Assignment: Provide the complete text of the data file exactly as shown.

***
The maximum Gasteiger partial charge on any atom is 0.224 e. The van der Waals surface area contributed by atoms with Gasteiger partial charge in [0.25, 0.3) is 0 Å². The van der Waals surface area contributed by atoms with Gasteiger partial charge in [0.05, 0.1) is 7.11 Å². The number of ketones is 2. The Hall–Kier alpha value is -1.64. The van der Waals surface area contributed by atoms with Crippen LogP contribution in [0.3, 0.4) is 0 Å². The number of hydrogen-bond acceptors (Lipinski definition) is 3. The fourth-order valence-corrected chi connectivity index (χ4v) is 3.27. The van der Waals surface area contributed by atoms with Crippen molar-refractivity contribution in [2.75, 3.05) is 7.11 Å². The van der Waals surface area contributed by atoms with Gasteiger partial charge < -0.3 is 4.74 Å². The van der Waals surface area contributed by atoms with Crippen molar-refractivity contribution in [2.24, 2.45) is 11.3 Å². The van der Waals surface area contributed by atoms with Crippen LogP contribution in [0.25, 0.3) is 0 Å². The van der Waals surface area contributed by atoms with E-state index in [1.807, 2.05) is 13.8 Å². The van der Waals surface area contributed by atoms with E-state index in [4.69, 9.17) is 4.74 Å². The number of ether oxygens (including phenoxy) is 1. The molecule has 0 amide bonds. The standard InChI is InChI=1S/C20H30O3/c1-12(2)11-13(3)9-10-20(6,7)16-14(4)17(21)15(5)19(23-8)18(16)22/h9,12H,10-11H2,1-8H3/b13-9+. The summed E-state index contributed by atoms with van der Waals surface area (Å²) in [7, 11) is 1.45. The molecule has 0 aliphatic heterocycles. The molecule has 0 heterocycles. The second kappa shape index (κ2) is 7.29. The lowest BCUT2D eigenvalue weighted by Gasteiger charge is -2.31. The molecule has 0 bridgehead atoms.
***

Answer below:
The maximum Gasteiger partial charge on any atom is 0.224 e. The van der Waals surface area contributed by atoms with Gasteiger partial charge in [0.25, 0.3) is 0 Å². The van der Waals surface area contributed by atoms with Gasteiger partial charge in [0.05, 0.1) is 7.11 Å². The number of ketones is 2. The Hall–Kier alpha value is -1.64. The van der Waals surface area contributed by atoms with Crippen LogP contribution in [0.3, 0.4) is 0 Å². The number of hydrogen-bond acceptors (Lipinski definition) is 3. The fourth-order valence-corrected chi connectivity index (χ4v) is 3.27. The van der Waals surface area contributed by atoms with Crippen molar-refractivity contribution in [2.75, 3.05) is 7.11 Å². The van der Waals surface area contributed by atoms with Gasteiger partial charge < -0.3 is 4.74 Å². The van der Waals surface area contributed by atoms with Crippen molar-refractivity contribution in [2.24, 2.45) is 11.3 Å². The van der Waals surface area contributed by atoms with Crippen LogP contribution in [0.25, 0.3) is 0 Å². The van der Waals surface area contributed by atoms with E-state index in [1.807, 2.05) is 13.8 Å². The van der Waals surface area contributed by atoms with E-state index in [4.69, 9.17) is 4.74 Å². The number of ether oxygens (including phenoxy) is 1. The molecule has 0 amide bonds. The standard InChI is InChI=1S/C20H30O3/c1-12(2)11-13(3)9-10-20(6,7)16-14(4)17(21)15(5)19(23-8)18(16)22/h9,12H,10-11H2,1-8H3/b13-9+. The summed E-state index contributed by atoms with van der Waals surface area (Å²) in [7, 11) is 1.45. The molecule has 0 aliphatic heterocycles. The molecule has 0 heterocycles. The second kappa shape index (κ2) is 7.29. The lowest BCUT2D eigenvalue weighted by Gasteiger charge is -2.31. The molecule has 0 bridgehead atoms.